In those 20 years olive oil has gone from a £2m market to an £80m one. But Filippo Berio UK country manager Walter Zanré recently alerted the trade to "worrying" Nielsen data which showed category growth overall had slipped in volume and particularly in value, down from 10.7% to 1.1% year-on-year in December.
"Contrary to expectations the substantial reduction in retail levels for own label products has not increased consumption levels but has simply had the effect of devaluing the category," he said.
"Mind you," Zanré adds this week, "when you consider that many of the major grocery categories are stagnant, volume growth of 6% is still positive. But before, we were spoilt.
"Olive oil is a category that is not so price-sensitive as others. You need to do something else to drive volume than just cut prices."
Yet even with extra virgin in the relative doldrums, Filippo Berio UK says it is bucking the trend with significantly higher growth levels than the overall category. And the Mild and Light variant it has vigorously pushed is gaining a growing place in British cooking.
It all began when Salov, the Italian producer owned by the Fontana family, placed an ad in the February 19 1983 issue of The Grocer seeking a UK distributor.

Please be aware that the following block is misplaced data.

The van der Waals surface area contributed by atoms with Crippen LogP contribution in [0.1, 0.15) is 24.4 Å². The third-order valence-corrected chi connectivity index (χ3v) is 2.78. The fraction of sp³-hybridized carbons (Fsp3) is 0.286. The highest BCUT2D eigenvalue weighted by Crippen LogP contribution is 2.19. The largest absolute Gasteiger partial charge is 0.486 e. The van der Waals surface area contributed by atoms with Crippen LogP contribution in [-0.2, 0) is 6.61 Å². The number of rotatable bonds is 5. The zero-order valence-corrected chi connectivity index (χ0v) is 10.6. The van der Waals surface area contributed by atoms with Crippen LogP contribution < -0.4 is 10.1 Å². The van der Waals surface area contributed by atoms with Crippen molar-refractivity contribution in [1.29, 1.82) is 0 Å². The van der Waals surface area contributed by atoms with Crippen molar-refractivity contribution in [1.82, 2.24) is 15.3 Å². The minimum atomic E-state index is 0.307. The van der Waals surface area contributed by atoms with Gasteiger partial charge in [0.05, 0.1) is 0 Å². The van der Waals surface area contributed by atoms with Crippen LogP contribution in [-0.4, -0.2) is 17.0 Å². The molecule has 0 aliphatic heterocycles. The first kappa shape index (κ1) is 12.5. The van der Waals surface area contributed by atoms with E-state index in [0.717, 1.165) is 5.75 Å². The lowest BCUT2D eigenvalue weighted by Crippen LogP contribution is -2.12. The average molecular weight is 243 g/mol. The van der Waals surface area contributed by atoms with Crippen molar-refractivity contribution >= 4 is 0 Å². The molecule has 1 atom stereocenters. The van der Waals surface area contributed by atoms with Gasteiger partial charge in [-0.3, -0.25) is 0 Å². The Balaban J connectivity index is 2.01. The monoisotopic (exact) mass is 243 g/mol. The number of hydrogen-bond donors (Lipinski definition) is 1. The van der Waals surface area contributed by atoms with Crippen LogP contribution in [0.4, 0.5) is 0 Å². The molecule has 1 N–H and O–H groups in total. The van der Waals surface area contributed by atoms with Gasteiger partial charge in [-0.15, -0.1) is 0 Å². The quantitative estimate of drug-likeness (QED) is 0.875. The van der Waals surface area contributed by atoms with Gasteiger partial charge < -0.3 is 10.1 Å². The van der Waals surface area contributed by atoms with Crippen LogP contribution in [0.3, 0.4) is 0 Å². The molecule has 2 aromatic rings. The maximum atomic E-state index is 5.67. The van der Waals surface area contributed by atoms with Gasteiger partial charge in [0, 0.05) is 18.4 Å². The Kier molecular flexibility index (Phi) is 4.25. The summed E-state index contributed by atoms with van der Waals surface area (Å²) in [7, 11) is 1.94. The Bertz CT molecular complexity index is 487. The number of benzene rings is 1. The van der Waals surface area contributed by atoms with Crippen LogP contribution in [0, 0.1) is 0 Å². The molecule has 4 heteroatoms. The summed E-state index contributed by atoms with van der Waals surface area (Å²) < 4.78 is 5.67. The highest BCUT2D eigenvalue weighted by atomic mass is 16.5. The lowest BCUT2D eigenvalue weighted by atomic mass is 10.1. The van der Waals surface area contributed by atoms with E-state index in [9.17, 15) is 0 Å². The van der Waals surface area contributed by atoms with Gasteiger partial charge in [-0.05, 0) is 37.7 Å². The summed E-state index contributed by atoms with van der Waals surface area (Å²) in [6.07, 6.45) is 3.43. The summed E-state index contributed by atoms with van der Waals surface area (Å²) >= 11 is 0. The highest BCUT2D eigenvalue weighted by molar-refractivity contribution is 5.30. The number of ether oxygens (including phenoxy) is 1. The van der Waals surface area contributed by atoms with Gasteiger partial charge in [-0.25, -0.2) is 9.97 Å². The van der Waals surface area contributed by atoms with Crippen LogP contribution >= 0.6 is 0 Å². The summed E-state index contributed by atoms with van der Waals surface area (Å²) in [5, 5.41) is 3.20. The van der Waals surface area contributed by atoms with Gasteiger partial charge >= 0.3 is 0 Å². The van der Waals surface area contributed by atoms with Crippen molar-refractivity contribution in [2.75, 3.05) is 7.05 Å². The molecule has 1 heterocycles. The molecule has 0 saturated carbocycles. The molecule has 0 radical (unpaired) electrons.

RH Amar director Henry Amar recalls: "Two of our directors had been to IFE 83 to find a high quality supplier of olive oil and had not met anyone who fitted the bill.
"Back at the office, the directors read The Grocer, saw Salov's advertisement and I wrote to their export director, Alberto Fontana. Such is the pulling power of The Grocer, Salov received 25 replies to its ad. Alberto Fontana had heard of us as major table olive suppliers and put us on his shortlist."
On meeting, the men hit it off with a remarkable likemindedness. "We had lunch together at a restaurant in Chelsea. Our discussion went so well, he gave us his distributorship there and then. He simply announced ­ I have made up my mind'. An extremely unusual thing to happen."
This immediate rapport was permanent. Henry and Alberto had in common a passionate family pride, a devotion to their companies, and a sheer relish in doing business ambitiously, and energetically.
"Salov is totally market focused and very enterprising. But it has been friendship as well as business, and that has been very important to us," says Amar, who still speaks to Fontana by phone every day.
Back in 1983, Amar was soon highly impressed by Salov's versatility and determination.
"Sainsbury decided to take on olive oil, but wanted bottles ­ it was all in tins then ­ which Salov hadn't done before. I was astonished by the speed with which Salov got a bottle line and the labels up and running ­ within two or three weeks."
This year Salov opens a new factory at Viareggio boosting capacity from 80 million bottles a year to 200 million. "It is a fantastic new factory in a beautiful site," says Amar.
"Our relationship has been so enjoyable. It has been tremendous fun building a new category, and satisfying to hold our position in the face of massive assaults by the competition. But olive oil is special and needs a specialist."